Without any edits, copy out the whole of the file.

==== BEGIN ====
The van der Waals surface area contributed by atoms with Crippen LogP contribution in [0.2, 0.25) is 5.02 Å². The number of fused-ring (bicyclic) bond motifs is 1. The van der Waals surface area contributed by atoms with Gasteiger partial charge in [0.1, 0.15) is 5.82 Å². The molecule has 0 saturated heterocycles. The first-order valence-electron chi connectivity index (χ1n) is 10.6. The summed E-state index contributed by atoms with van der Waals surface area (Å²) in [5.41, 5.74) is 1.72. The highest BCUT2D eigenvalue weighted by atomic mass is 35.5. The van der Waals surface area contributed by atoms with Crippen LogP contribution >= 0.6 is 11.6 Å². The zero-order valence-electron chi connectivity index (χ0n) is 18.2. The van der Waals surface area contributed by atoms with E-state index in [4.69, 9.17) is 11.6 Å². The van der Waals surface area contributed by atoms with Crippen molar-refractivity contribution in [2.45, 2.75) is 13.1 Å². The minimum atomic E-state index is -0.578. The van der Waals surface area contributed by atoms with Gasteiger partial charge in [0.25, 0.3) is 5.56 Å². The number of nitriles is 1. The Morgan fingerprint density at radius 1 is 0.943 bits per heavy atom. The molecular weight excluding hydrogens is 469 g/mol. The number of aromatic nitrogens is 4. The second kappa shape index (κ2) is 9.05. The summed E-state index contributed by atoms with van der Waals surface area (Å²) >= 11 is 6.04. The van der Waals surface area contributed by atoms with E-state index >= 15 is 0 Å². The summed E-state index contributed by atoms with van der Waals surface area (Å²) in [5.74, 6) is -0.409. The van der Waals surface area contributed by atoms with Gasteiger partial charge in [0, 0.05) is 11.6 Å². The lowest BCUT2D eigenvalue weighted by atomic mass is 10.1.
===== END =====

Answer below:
The van der Waals surface area contributed by atoms with Crippen LogP contribution in [0.2, 0.25) is 5.02 Å². The number of fused-ring (bicyclic) bond motifs is 1. The van der Waals surface area contributed by atoms with Gasteiger partial charge in [0.1, 0.15) is 5.82 Å². The molecule has 0 saturated heterocycles. The first-order valence-electron chi connectivity index (χ1n) is 10.6. The summed E-state index contributed by atoms with van der Waals surface area (Å²) in [5.41, 5.74) is 1.72. The highest BCUT2D eigenvalue weighted by atomic mass is 35.5. The van der Waals surface area contributed by atoms with Crippen LogP contribution >= 0.6 is 11.6 Å². The zero-order valence-electron chi connectivity index (χ0n) is 18.2. The van der Waals surface area contributed by atoms with E-state index in [4.69, 9.17) is 11.6 Å². The van der Waals surface area contributed by atoms with Crippen molar-refractivity contribution in [2.45, 2.75) is 13.1 Å². The minimum atomic E-state index is -0.578. The van der Waals surface area contributed by atoms with Gasteiger partial charge in [0.25, 0.3) is 5.56 Å². The number of nitriles is 1. The Morgan fingerprint density at radius 1 is 0.943 bits per heavy atom. The molecular weight excluding hydrogens is 469 g/mol. The number of aromatic nitrogens is 4. The second kappa shape index (κ2) is 9.05. The summed E-state index contributed by atoms with van der Waals surface area (Å²) >= 11 is 6.04. The van der Waals surface area contributed by atoms with E-state index >= 15 is 0 Å². The summed E-state index contributed by atoms with van der Waals surface area (Å²) in [5.74, 6) is -0.409. The van der Waals surface area contributed by atoms with Gasteiger partial charge in [0, 0.05) is 11.6 Å². The lowest BCUT2D eigenvalue weighted by atomic mass is 10.1.